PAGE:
For a general and informative survey of many of the issues in this and related debates, see Bernard Ramm, The Christian View of Science and Scripture (Exeter, 1955), though especially in his discussion of Creationist geology Ramm is now badly dated.
J. C. Whitcomb and H. M. Morris’ The Genesis Flood (Philadelphia, 1961) has been referred to above; it is the most significant creationist work of the present generation, though it too is now somewhat dated. Many scientific works have come from creationist pens, including Evan Shute’s Flaws in the Theory of Evolution(Nutley, NJ, 1961) and a number of books by A. E. Wilder-Smith, especially Man’s Origin, Man’s Destiny(Stuttgart, 1974), The Basis for a New Biology (Stuttgart, 1976), and most recently The Natural Sciences Know Nothing of Evolution (San Diego, 1981). For a startling attack on evolution from a non-Christian source, Fred Hoyle and C. Wickramasinghe’s Evolution from Space (London, 1981) is the most recent in a line of questionings from outside of creationism.
On biblical questions, two useful papers are to be found in In the Beginning …, edited by the present writer (Glasgow, 1980), by D. A. Carson (‘Adam in the Epistles of Paul’) and J. G. McConville (‘Interpreting Genesis 1–11’). The Themelios article on ‘The Hermeneutical Problem of Genesis 1–11’ referred to above (in 4:1) briefly sets out the more ‘literal’ interpretative case. E. H. Andrews usefully discusses exegetical/philosophical issues in his God, Science and Evolution (Welwyn, 1980).
Theistic evolutionists have been less productive. Commentaries suggest harmonistic readings, e.g. Derek Kidner’s Genesis in the Tyndale series (London, 1967), pp. 26ff. Various volumes on science and faith advert to this debate, e.g. M. A. Jeeves, The Scientific Enterprise and Christian Faith (London, 1969), pp. 98ff. E. K. Victor Pearce’s Who was Adam? (Exeter, 1969) gives a fuller discussion. Paul Helm’s Themelios article referred to above (4:1) raises some of the methodological and exegetical issues. See also F. Schaeffer’s Genesis in Space and Time (Illinois, 1972; London, 1973). Books by non-evangelicals are of course legion, with several volumes by I. G. Barbour touching on these questions, the speculative works of Teilhard de Chardin endeavouring to think out the implications of evolution for theology, and studies like John Hick’s Evil and the God of Love (London, 1966) taking account of evolution in their discussion of related theological issues.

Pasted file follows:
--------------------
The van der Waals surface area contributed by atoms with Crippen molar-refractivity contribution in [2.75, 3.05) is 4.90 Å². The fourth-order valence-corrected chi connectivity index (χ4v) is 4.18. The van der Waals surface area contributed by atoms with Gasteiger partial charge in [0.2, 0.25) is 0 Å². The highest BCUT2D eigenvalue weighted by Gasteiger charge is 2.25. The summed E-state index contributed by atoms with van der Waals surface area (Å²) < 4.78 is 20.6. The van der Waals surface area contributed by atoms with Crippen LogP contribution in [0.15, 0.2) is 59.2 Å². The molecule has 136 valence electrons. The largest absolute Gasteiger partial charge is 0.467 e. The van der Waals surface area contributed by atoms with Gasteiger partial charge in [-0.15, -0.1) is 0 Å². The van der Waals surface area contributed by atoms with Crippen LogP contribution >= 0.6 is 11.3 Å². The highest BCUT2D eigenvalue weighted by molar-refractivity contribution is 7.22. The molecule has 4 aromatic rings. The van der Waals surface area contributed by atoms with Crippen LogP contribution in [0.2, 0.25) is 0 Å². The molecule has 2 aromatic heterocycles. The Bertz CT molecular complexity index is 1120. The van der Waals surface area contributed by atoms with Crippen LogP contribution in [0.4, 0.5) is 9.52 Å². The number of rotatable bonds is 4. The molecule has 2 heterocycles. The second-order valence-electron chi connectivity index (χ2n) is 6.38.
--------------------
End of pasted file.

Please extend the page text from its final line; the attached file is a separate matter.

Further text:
Finally, we may draw attention to two major historical works which set the modern discussion in its context. Reference has already been made to C. C. Gillispie’s Genesis and Geology, dealing with the pre-Darwinian debates which in some ways were more important than those which Darwin himself initiated; and James R. Moore’s The Post-Darwinian Controversies (Cambridge, 1979) is a major assessment of the theological response to Darwin (though it is largely uninterested in the vital exegetical questions).
1 The Biblical Creation Society is one of the British groupings of Christians opposed to the theology of evolution. It publishes Biblical Creation (a journal for students and others) and Rainbow (a popular broadsheet), as well as monograph series and various pamphlets. Information may be obtained from the Secretary, 51 Cloan Crescent, Bishopbriggs, Glasgow G64 2HN, Scotland.
2 The Times, London, 16 December 1981. The correspondents cited are, respectively, Prof. R. J. Berry and Prof. E. H. Andrews.
3 See, e.g., Duane Gish, Evolution: the Fossils say No! (San Diego, 1974).
4 For a useful summary of this debate which one of the chief evolutionists involved acknowledged to be fair, see D. Tyler, ‘Establishment Science and the British Museum’, in Biblical Creation 3:10, pp. 68–75. The journal Nature, Tyler notes, carried three editorials and over thirty letters on the subject, beginning on 20 November 1980.
5 London, 1981.
6 C. C. Gillispie’s Genesis and Geology (Cambridge, Mass., 1951) charts the course of the early nineteenth-century debates.
7 John Stott, cited in C. Chapman, Christianity on Trial, 2 (Berkhamsted, 1974), p. 115.
8 Both sides of the argument featured in Themelios 4:1 (September 1978) where Noel Weekes, ‘The Hermeneutical Problem of Genesis 1–11’ and Paul Helm, ‘Arguing about Origins’, are both worth consulting for concise statements.
9 There has been much discussion of the philosopher of science Karl Popper’s suggestion that because evolution deals with something we cannot repeat, it cannot properly be called a ‘theory’ at all. K. A. Kerkut’s Implications of Evolution (London, 1961) questions many of the assumptions evolutionists tend to make (from a non-Christian perspective). E. H. Andrews’ booklet Is Evolution Scientific? sets out a more popular (and creationist) assessment of the question (Welwyn, 1979).
Nigel M. de S. Cameron